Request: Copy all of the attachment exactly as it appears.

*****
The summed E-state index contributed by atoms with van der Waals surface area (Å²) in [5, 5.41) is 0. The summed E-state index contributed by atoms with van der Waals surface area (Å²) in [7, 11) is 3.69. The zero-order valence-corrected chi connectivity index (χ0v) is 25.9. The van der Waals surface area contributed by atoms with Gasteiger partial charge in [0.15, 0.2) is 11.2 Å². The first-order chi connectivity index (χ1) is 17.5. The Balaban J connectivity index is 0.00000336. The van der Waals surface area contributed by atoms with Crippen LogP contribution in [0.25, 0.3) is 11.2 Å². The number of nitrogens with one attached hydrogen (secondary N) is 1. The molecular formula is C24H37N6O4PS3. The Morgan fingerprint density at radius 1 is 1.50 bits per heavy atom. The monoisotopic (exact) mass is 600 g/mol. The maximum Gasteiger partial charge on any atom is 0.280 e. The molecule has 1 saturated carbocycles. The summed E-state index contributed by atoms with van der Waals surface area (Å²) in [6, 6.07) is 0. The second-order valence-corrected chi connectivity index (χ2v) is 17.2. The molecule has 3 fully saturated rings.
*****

The summed E-state index contributed by atoms with van der Waals surface area (Å²) in [5, 5.41) is 0. The summed E-state index contributed by atoms with van der Waals surface area (Å²) in [7, 11) is 3.69. The zero-order valence-corrected chi connectivity index (χ0v) is 25.9. The van der Waals surface area contributed by atoms with Gasteiger partial charge in [0.15, 0.2) is 11.2 Å². The first-order chi connectivity index (χ1) is 17.5. The Balaban J connectivity index is 0.00000336. The van der Waals surface area contributed by atoms with Crippen LogP contribution in [0.25, 0.3) is 11.2 Å². The number of nitrogens with one attached hydrogen (secondary N) is 1. The molecular formula is C24H37N6O4PS3. The Morgan fingerprint density at radius 1 is 1.50 bits per heavy atom. The monoisotopic (exact) mass is 600 g/mol. The maximum Gasteiger partial charge on any atom is 0.280 e. The molecule has 1 saturated carbocycles. The summed E-state index contributed by atoms with van der Waals surface area (Å²) in [6, 6.07) is 0. The second-order valence-corrected chi connectivity index (χ2v) is 17.2. The molecule has 3 fully saturated rings.